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Duck Hill, Mississippi
Duck Hill from across the tracks
Duck Hill from across the tracks
Motto: The place called home
Duck Hill, Mississippi is highlighted in the small red zone.
Duck Hill, Mississippi is highlighted in the small red zone.
Country United States
State Mississippi
County Montgomery
 • Total 1.0 sq mi (2.7 km2)
 • Land 1.0 sq mi (2.7 km2)
 • Water 0.0 sq mi (0.0 km2)
Elevation 253 ft (77 m)
Population (2010)
 • Total 732
 • Density 720.8/sq mi (278.3/km2)
Time zone Central (CST) (UTC-6)
 • Summer (DST) CDT (UTC-5)
ZIP code 38925
Area code(s) 662
FIPS code 28-20260
GNIS feature ID 0669470

Duck Hill is a town in Montgomery County, Mississippi. The population was 732 at the 2010 census.

Duck Hill is located on U.S. Route 51, midway between Grenada and Winona. Big Bogue Creek flows east of the town.

The annual Grassroots Blues Festival takes place each July in Duck Hill.


Duck Hill Mississippi - c 1910
Illinois Central Depot in Duck Hill, c. 1910

Duck Hill is named for a large hill northeast of the town, where "Duck", a Choctaw chief, held war councils. Chief Duck was also a medicine man or shaman who treated his people. A statue of Chief Duck is located on U.S. Route 51 in Duck Hill, next to an old Illinois Central caboose.

The first European-American settler in the area was John A. Binford in 1834. He built the first home in the area, and developed his property as a cotton plantation. He became one of the region's most successful planters and large slaveholders. Binford was elected to the Mississippi Legislature. Duck Hill was a trading center for the cotton planters.

During the Civil War, Binford's sons, James R. and John A. Jr., helped lead the Confederate "Company E" from Duck Hill, known as the "McClung Rifles". James R. Binford later was elected to the Mississippi State Senate, where after the Reconstruction era, he wrote the Jim Crow laws for Mississippi.

In 1856 the Illinois Central Railroad completed a line from Chicago to New Orleans, and it built a depot at Duck Hill. This stimulated its businesses. Premier passenger trains such as the City of New Orleans and the Panama Limited once passed through the town. The line is now used for freight operation by the Grenada Railway.

A train wreck occurred at Duck Hill on October 19, 1862, when in the early morning hours two trains collided head-on, killing 34 men. Most of the dead where Confederate soldiers. It was the South's worse loss of life in a train accident to that time.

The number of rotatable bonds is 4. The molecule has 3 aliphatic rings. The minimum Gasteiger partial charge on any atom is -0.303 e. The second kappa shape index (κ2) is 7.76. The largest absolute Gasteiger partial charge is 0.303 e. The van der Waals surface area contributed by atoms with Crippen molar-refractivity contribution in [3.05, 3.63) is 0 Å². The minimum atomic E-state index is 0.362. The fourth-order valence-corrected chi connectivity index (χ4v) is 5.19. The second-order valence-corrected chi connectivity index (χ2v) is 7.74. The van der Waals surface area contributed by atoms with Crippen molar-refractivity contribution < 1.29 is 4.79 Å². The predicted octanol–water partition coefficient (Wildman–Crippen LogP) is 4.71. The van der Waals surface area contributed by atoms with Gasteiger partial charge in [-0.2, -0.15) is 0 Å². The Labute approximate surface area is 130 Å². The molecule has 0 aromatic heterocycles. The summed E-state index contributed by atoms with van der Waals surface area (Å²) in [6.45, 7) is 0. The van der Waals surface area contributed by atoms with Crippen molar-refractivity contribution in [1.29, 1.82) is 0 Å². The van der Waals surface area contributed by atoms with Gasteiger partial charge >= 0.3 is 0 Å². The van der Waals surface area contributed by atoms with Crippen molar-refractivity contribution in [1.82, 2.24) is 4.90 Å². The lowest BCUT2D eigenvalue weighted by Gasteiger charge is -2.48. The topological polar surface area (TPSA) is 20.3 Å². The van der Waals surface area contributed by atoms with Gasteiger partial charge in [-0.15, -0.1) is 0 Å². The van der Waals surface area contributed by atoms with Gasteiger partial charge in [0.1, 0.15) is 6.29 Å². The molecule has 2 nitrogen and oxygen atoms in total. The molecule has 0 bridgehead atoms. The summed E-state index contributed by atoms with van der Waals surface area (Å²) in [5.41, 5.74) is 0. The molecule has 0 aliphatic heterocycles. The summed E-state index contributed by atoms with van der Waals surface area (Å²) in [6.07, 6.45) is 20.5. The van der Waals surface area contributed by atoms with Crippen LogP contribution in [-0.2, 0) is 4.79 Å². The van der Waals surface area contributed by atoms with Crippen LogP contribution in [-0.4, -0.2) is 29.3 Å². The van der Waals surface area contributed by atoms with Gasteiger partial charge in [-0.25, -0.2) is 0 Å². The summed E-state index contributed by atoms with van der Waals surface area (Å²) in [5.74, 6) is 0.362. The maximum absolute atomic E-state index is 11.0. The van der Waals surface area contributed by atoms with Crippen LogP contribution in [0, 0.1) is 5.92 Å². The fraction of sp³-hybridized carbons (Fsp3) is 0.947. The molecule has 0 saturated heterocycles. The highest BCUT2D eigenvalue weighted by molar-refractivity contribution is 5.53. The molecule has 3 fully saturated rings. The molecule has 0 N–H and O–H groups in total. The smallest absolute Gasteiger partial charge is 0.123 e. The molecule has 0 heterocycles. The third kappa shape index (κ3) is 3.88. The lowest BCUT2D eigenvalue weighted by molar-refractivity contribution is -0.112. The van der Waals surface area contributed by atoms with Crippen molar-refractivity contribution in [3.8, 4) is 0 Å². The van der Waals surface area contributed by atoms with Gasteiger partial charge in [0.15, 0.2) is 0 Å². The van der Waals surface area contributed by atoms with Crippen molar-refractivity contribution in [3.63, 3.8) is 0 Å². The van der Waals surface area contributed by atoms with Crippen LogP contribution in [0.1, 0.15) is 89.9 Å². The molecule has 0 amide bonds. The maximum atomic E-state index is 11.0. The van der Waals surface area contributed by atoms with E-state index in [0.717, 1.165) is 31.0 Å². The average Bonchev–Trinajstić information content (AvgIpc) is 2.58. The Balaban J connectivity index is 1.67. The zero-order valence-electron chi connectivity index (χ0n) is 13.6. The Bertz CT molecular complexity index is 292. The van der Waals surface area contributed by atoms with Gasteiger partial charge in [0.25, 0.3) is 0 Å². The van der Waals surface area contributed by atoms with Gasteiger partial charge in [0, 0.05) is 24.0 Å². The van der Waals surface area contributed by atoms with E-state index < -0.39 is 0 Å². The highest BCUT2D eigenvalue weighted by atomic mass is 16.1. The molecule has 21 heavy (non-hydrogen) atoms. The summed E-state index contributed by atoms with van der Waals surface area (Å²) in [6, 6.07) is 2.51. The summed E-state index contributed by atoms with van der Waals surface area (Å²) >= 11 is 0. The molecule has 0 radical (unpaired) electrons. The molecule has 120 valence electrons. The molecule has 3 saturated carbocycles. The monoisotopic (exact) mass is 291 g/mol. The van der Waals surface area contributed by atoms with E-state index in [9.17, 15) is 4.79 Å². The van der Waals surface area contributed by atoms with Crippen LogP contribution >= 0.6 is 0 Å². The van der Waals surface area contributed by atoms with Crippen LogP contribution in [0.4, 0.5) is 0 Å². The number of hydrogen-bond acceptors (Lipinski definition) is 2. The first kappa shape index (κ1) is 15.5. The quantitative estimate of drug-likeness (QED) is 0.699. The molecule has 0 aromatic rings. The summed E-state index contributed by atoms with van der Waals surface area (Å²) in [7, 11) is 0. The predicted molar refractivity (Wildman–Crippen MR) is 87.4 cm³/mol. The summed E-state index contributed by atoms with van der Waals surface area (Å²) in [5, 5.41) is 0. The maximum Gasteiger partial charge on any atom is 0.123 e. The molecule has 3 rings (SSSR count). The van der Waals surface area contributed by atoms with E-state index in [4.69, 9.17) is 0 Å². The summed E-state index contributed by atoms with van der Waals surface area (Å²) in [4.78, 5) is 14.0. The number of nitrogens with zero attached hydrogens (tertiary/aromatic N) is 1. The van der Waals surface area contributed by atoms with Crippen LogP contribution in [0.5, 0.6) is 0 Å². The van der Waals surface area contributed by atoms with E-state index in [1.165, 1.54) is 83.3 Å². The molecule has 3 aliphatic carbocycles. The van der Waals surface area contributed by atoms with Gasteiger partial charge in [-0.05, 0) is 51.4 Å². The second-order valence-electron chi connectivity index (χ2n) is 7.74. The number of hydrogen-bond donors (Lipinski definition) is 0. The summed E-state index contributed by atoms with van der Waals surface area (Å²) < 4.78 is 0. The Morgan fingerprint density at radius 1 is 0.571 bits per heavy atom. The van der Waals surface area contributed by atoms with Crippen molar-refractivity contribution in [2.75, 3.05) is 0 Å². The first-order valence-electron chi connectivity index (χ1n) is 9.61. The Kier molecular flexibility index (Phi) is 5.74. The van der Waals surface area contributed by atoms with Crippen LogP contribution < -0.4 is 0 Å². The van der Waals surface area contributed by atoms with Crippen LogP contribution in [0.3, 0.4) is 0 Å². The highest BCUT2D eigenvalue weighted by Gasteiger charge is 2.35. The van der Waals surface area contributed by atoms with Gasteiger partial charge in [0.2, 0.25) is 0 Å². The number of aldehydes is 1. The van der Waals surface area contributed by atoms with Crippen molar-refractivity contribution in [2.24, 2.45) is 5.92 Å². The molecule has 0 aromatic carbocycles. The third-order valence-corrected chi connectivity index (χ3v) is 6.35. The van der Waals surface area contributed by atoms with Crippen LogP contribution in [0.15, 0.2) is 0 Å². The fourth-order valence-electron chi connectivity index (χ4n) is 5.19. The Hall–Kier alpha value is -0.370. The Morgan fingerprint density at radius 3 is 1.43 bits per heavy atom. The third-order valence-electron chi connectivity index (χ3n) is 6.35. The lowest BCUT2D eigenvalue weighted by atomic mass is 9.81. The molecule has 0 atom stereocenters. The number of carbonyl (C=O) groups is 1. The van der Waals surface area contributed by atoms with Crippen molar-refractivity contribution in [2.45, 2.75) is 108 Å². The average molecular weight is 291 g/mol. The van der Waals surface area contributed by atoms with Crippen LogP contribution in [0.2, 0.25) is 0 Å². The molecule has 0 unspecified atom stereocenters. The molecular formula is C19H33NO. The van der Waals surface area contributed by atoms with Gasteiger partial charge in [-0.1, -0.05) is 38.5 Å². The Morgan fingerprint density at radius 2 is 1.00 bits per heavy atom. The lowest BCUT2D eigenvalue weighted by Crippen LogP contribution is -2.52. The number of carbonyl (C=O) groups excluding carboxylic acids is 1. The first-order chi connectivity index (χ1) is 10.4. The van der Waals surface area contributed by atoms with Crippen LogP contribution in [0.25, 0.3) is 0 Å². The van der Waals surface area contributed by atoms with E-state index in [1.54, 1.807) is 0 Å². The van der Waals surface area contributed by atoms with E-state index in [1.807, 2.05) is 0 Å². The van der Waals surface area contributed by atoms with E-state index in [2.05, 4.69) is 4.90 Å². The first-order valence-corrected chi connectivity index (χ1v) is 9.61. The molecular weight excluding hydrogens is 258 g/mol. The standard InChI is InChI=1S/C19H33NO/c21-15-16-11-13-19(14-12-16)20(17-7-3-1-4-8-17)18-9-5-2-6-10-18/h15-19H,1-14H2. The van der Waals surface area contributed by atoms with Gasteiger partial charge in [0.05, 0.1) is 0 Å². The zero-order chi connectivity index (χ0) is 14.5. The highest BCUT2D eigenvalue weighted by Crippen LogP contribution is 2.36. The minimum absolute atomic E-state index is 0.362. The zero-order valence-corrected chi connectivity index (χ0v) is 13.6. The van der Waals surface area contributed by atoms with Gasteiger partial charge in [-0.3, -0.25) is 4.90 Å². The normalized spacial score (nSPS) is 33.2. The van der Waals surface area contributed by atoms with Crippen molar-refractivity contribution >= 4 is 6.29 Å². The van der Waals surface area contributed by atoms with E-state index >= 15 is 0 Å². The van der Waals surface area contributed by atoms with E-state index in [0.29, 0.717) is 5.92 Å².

In 1887, regional businessmen hoped that Duck Hill would become a thriving mill town after iron ore was found nearby. Financial speculation followed. Tour of our Southern Correspondent reported in the New York Times:

Duck Hill is the euphonious appellation of a straggling wee bit of a hamlet down in the depths of Mississippi, a dozen miles or so from Grenada, on the Illinois Central Railroad, known to the world and to history in something less than a wholesale way.

Duck Hill was the site of a railroad robbery in 1888. Two armed men, Rube Burrow and Joe Jackson, clung to the outside of a train as it left the station, then climbed to the engine cab where they ordered the engineer to stop the train about a mile north of town. The robbers plundered the express car's safe of $3000, killing one man who tried to help.

20th century to present

In 1930, the Lloyd T. Binford High School opened in Duck Hill. (It was named for Lloyd T. Binford, son of state senator James R. Binford, who had become a Memphis insurance executive and film censor. He was noted for his views on "Southern womanhood" and white supremacy.) The city also built an agriculture education facility for its vocational students. A new elementary school was constructed in 1963. The schools have since closed because of declining population. The high school's gymnasium is used as a community center. In 2012, a committee of volunteers was established to preserve the high school, which has suffered from vandalism.

During World War II, African Americans were among soldiers trained and stationed in the South. In 1943, fifteen armed black soldiers from nearby Camp McCain came to Duck Hill during the night and began firing into the town. There were no injuries. The soldiers were upset about a recent white assault against a group of black soldiers at Starkville, Mississippi.

Senator Trent Lott, whose father sharecropped a stretch of cotton field in Duck Hill during the 1940s, said in 1999 while supporting a bill for public education: "I am a product of public education from the first grade through the second, third, and fourth grades where I went to school at Duck Hill, Mississippi, and I had better teachers in the second, third, and fourth grades in Duck Hill, Mississippi, than I had the rest of my life.


According to the United States Census Bureau, the town has a total area of 1.0 square mile (2.6 km2), all land.


Historical population
Census Pop.
1880 151
1890 332 119.9%
1900 242 −27.1%
1910 499 106.2%
1920 528 5.8%
1930 553 4.7%
1940 537 −2.9%
1950 537 0.0%
1960 674 25.5%
1970 809 20.0%
1980 706 −12.7%
1990 586 −17.0%
2000 746 27.3%
2010 732 −1.9%
Est. 2015 1,210 65.3%
U.S. Decennial Census

As of the census of 2000, there were 746 people, 307 households, and 201 families residing in the town. The population density was 720.8 people per square mile (279.6/km²). There were 331 housing units at an average density of 319.8 per square mile (124.1/km²). The racial makeup of the town was 63.27% African American, 36.06% White and 0.67% from two or more races. Hispanic or Latino of any race were 0.80% of the population.

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